Impact of Israel-Hamas war: Arab female entrepreneurs struggle to survive


Salam Diabat runs an alternative medicine company near her home in Zarzir in northern Israel. However, since the start of the Israel-Hamas war on October 7, her client base has significantly dwindled.

“I have a visitors center where I used to welcome customers from Israel and abroad. Of course, now there is no tourism and no visitors, so I had to shut the center down,” she told The Jerusalem Post.

Moreover, Diabat noted that following the Hamas attack against Israel, anti-Arab prejudice has surged, and many of her former Jewish clients have stopped coming to her town.

Diabat is one of a growing number of female entrepreneurs, particularly among Arab Israeli women, who are struggling to survive three months after the war, according to Tsofit Gordon, CEO of Yozmot Atid, a non-governmental organization dedicated to assisting women from minority or underprivileged communities in initiating and advancing their small businesses.

Before October 7, Yozmot Atid helped thousands of small business owners with programs aimed at women from various backgrounds.

Tsofit Gordon (credit: Q ELITE BEAUTY)

About half the women generally already ran businesses – such as in food, design, video editing, beauty or other crafts – the other half had an idea for a business they wanted to start.

When the women were accepted into the program, they would receive group training on running a business, from balancing their finances to marketing, sales, and navigating the bureaucracy and legal challenges in Israel. Then, they would be paired with a professional mentor, also trained by Yozmot Atid, who would work with them until they felt the women were on the track for success.

The impact of the program

“About 70% out of every 1,000 women who start the program will open their business or put it on the right track,” Gordon said. “We know from all kinds of surveys that we do that the survival rate is about 70% three years after they complete the program.”

Arab society was always a focus for Yozmot Atid, she said, noting that the NGO had been working with Arab Israeli women since 2015. It also works with the Bedouin and Druze populations. The program encourages building a shared society, and often, women in the Jewish and Arab communities would be matched to create small partnerships, such that a Jewish restaurant owner may be encouraged to buy her kubbeh from an Arab cook or vice versa.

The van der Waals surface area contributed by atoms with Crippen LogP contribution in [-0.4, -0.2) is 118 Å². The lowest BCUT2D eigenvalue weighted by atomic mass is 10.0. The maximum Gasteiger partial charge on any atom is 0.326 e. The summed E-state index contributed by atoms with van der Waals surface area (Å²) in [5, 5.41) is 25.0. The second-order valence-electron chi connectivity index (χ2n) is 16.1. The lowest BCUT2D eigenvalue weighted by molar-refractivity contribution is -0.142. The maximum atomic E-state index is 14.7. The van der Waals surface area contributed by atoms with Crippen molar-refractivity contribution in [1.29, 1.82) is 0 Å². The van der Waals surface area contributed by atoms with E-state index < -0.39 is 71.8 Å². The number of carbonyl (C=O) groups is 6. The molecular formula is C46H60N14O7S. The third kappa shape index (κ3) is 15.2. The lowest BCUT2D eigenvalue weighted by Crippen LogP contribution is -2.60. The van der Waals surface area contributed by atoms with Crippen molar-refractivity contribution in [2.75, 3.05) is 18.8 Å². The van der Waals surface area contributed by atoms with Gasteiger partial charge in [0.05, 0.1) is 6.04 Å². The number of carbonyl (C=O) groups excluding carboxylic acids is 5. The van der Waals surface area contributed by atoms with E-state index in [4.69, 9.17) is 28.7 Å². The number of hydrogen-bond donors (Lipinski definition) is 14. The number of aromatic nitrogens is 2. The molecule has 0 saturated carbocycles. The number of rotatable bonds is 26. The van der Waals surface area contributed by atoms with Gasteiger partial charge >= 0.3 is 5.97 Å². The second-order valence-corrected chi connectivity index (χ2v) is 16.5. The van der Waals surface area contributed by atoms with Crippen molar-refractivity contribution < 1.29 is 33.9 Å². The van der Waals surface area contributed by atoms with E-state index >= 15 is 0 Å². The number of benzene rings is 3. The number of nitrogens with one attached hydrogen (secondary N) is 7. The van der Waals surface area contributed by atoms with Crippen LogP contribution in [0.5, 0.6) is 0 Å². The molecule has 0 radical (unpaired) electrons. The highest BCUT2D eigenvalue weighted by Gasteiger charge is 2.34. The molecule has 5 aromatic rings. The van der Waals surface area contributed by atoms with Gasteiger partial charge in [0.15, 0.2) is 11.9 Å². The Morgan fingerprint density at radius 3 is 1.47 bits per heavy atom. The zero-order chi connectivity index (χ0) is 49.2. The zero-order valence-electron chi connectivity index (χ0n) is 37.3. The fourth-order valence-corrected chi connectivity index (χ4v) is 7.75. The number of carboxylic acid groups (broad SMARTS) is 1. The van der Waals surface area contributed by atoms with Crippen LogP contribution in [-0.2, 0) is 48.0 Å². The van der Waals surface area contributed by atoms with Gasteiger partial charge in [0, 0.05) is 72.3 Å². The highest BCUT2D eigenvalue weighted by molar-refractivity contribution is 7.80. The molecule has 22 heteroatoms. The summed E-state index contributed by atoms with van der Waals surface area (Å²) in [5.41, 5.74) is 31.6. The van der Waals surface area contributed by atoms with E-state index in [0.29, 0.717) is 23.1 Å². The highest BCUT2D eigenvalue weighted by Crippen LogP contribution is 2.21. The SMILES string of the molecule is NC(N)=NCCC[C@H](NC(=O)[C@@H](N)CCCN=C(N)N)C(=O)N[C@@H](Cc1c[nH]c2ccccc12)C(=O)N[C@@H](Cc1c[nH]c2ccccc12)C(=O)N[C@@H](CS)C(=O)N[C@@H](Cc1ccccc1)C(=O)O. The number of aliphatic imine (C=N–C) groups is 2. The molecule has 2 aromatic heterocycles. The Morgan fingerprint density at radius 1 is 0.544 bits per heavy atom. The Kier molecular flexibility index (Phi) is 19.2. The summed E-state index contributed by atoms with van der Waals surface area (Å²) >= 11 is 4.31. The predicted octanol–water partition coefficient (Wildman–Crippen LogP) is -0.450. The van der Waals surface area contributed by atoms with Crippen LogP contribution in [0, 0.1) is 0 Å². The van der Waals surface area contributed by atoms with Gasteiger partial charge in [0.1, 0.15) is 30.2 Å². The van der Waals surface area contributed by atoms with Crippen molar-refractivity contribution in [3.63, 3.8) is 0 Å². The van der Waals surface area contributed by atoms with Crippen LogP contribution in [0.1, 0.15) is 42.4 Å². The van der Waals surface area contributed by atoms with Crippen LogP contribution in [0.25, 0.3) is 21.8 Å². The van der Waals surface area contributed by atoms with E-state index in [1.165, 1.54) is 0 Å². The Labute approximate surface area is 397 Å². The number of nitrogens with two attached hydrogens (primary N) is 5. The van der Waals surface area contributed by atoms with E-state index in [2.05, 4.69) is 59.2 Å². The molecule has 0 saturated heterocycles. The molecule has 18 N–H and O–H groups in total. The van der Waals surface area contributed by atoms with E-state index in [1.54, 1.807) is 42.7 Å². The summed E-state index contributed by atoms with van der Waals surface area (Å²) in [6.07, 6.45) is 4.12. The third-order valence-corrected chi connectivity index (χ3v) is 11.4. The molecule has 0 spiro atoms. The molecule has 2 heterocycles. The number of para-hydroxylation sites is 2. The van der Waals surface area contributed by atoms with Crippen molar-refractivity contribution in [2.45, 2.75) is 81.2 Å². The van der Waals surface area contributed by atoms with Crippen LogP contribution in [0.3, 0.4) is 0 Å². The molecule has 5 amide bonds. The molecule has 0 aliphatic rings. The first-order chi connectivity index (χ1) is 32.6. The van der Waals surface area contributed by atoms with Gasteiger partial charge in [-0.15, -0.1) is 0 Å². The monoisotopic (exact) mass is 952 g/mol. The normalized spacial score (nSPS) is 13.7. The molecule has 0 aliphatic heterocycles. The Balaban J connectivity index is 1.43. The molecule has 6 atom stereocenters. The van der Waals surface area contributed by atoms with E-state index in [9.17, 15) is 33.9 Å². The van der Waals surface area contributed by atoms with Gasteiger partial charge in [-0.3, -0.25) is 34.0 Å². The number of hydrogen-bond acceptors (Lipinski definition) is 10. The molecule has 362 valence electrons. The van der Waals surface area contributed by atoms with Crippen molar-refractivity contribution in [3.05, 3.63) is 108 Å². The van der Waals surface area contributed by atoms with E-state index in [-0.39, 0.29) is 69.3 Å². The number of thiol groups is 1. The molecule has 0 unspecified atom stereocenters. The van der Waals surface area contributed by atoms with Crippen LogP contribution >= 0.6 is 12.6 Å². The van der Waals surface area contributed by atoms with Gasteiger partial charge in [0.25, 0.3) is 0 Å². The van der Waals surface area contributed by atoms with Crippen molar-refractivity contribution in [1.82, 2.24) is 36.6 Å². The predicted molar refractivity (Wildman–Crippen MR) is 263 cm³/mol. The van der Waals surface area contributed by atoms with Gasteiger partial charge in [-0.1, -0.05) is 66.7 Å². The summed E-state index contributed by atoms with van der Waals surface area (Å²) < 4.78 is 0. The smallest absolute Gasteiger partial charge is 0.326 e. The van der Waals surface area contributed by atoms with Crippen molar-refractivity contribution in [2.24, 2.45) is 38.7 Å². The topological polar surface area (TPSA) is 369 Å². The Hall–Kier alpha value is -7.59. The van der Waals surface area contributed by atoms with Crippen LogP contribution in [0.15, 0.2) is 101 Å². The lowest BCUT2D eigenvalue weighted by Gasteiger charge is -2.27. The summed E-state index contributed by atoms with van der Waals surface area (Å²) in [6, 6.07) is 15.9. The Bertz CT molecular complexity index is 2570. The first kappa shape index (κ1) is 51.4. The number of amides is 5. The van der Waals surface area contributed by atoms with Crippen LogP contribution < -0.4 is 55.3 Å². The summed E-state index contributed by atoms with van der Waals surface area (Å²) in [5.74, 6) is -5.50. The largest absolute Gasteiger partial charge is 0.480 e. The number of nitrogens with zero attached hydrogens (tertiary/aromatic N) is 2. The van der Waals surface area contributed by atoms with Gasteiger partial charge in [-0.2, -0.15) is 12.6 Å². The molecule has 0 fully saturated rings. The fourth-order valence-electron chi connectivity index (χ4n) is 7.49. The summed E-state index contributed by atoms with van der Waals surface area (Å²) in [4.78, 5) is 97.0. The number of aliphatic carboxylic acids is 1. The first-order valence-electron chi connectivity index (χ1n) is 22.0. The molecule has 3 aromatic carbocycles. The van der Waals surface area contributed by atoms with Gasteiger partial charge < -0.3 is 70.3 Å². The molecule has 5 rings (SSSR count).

Soon after October 7, many of the women the program had helped were challenged. In Arab communities, as Diabat described, the number of Jews willing to come and shop declined, Gordon said. On the other hand, some Arab Israelis became hesitant about selling to or visiting their Jewish clients for fear they would be forced to discuss the war and their political opinions.

Gordon said Yozmot Atid developed a program to provide support for these women.

“We opened an emergency response program with several elements,” Gordon told the Post.First, a dedicated call center operates several hours, five days a week. Female business owners can converse with one of the program’s business consultants.

Next, Yozmot Atid is aiding in navigating the Israeli bureaucracy so that the women in need can tap into the state’s business grants and other support.

Lastly, the program offers a series of webinars, workshops, and lectures, empowering these women to utilize this period for self-development or to make strategic shifts, such as transitioning from physical sales to electronic platforms, primarily if their business heavily relies on tourism.

Diabat said that during the COVID-19 crisis, she was forced to close her business for two years, and, back then, she never thought she would recover.

“Here we are again in such a difficult situation,” she said. “All the tours I booked for October, November, and December were canceled.

“It is tough to be a female small business owner in general right now, and even harder to be an Arab female business owner.”

She said she signed up for workshops and is using the time to help improve her business skills. In addition, she called for the state to provide more support faster. Loans, she said, are not the answer.

“How can I take out a loan?” Diabat asked. “I do not have any income to pay it back.”

But she also said that she believes this phase will pass.

The war against Hamas “will not be forever,” she said.